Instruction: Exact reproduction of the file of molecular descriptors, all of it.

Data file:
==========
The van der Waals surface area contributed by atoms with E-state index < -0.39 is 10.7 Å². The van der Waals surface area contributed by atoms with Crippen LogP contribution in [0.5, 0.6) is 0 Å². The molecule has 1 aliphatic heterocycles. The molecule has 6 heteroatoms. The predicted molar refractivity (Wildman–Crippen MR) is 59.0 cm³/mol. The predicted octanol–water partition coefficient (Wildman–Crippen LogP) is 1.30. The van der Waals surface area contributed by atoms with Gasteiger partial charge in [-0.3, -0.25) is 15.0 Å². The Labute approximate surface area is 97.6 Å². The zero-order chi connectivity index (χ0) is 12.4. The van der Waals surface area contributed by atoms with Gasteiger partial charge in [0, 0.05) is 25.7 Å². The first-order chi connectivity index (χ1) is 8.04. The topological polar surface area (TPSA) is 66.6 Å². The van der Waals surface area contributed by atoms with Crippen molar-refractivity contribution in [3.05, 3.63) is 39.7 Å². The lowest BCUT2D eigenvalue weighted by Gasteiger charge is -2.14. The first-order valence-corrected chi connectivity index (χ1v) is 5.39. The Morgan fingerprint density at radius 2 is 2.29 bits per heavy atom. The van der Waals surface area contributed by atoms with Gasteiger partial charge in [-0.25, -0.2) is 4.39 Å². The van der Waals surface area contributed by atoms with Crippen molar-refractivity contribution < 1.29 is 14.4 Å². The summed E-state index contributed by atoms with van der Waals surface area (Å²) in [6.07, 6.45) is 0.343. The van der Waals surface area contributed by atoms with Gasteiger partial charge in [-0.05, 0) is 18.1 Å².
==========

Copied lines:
The van der Waals surface area contributed by atoms with E-state index < -0.39 is 10.7 Å². The van der Waals surface area contributed by atoms with Crippen LogP contribution in [0.5, 0.6) is 0 Å². The molecule has 1 aliphatic heterocycles. The molecule has 6 heteroatoms. The predicted molar refractivity (Wildman–Crippen MR) is 59.0 cm³/mol. The predicted octanol–water partition coefficient (Wildman–Crippen LogP) is 1.30. The van der Waals surface area contributed by atoms with Gasteiger partial charge in [-0.3, -0.25) is 15.0 Å². The Labute approximate surface area is 97.6 Å². The zero-order chi connectivity index (χ0) is 12.4. The van der Waals surface area contributed by atoms with Gasteiger partial charge in [0, 0.05) is 25.7 Å². The first-order chi connectivity index (χ1) is 8.04. The topological polar surface area (TPSA) is 66.6 Å². The van der Waals surface area contributed by atoms with Crippen molar-refractivity contribution in [3.05, 3.63) is 39.7 Å². The lowest BCUT2D eigenvalue weighted by Gasteiger charge is -2.14. The first-order valence-corrected chi connectivity index (χ1v) is 5.39. The Morgan fingerprint density at radius 2 is 2.29 bits per heavy atom. The van der Waals surface area contributed by atoms with Gasteiger partial charge in [-0.25, -0.2) is 4.39 Å². The van der Waals surface area contributed by atoms with Crippen molar-refractivity contribution < 1.29 is 14.4 Å². The summed E-state index contributed by atoms with van der Waals surface area (Å²) in [6.07, 6.45) is 0.343. The van der Waals surface area contributed by atoms with Gasteiger partial charge in [-0.05, 0) is 18.1 Å².